The road to affixing a CE mark can be confusing. An often-asked question is ‘What is the CE marking process?’ In this article we try to shed some light on the different steps you have to take to comply with the EU directives and be able to place those two letters on your product.
The very first step of the CE marking process is to verify whether your product should be marked or not. In short, you have to check whether your product requires any CE marking at all.
To do so, you can check what the CE marking requirements are. Amongst the products that require CE marking are machinery, toys, medical devices, lifts, wireless devices, construction products and electrical equipment.
This step of the CE marking process is a vital first step. It may be the case that your specific product does not require any CE marking.
The second step of the process is to research whether your product meets the requirements of the EU directives. This may involve the design or the manufacturing of your product.
There are different requirements for different products. Each directive states essential requirements per product category. In order to comply with these requirements, you have to meet so called harmonized European Norms; hENs for short.
Once you’ve taken step 2 in the CE marking process, it is time to determine what the route is to conformity. This step may require the help of a third party.
As a part of this process it is important to check whether your product needs to be tested by an assessment body, also called a Notified Body. This body will verify that your product meets the requirements laid out in the directives of the EU.
Making use of a Notified Body is not mandatory for all products. Therefore, first establish whether your product will require the help of a Notified Body. The European Commission has compiled a list of Notified Bodies.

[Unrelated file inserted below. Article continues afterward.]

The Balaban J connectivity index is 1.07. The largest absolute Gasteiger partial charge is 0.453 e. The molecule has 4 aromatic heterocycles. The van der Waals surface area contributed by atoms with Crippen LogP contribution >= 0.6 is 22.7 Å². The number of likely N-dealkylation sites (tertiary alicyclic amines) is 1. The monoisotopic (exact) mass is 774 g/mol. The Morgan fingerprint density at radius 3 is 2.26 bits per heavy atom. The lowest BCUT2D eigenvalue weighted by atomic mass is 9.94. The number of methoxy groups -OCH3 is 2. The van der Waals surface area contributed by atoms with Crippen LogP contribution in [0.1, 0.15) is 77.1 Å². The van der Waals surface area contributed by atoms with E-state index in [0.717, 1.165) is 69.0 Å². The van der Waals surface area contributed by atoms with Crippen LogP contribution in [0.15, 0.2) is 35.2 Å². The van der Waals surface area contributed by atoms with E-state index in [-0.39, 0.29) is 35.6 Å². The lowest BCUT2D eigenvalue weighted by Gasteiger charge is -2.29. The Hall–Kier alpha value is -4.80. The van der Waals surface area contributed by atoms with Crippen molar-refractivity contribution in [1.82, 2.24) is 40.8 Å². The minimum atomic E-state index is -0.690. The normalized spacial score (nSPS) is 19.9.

If your product does not require a Notified Body, the next step is to test the product yourself. In this part of CE marking process you assemble proof that your product actually complies with the EU’s requirements.
As a part of this step, estimate and document possible risks that customers might have when using your products. The testing is often done to comply with the harmonized European Norms that were mentioned in step 2.
Once you have completed the proper testing, you have to compile the information. This step means you collect details on your conformity to the EU directives. Details may include information on the manufacture, design and development of your product. This file is often known as the technical file. Amongst the documents to collect are:
The file can contain more information than what is listed above. Just keep in mind what information is required to show you comply with the EU directives. The technical file does not have to be published or given to your customers. It is simply there to show once an authoritative figure who has the power to enforce the directives asks for it.
Once you’ve established you meet the EU’s requirements, it is time to complete a declaration. This declaration is often called the Declaration of Conformity. This declaration simply states that your product meets the legal requirements set by the European Union. The declaration will also be a part of your technical file (see step 5 of the CE marking process).
After this, you can affix the CE mark to your product. This means you can enjoy the benefits of this mark for trading within Europe and showing your customers your product is safe to use.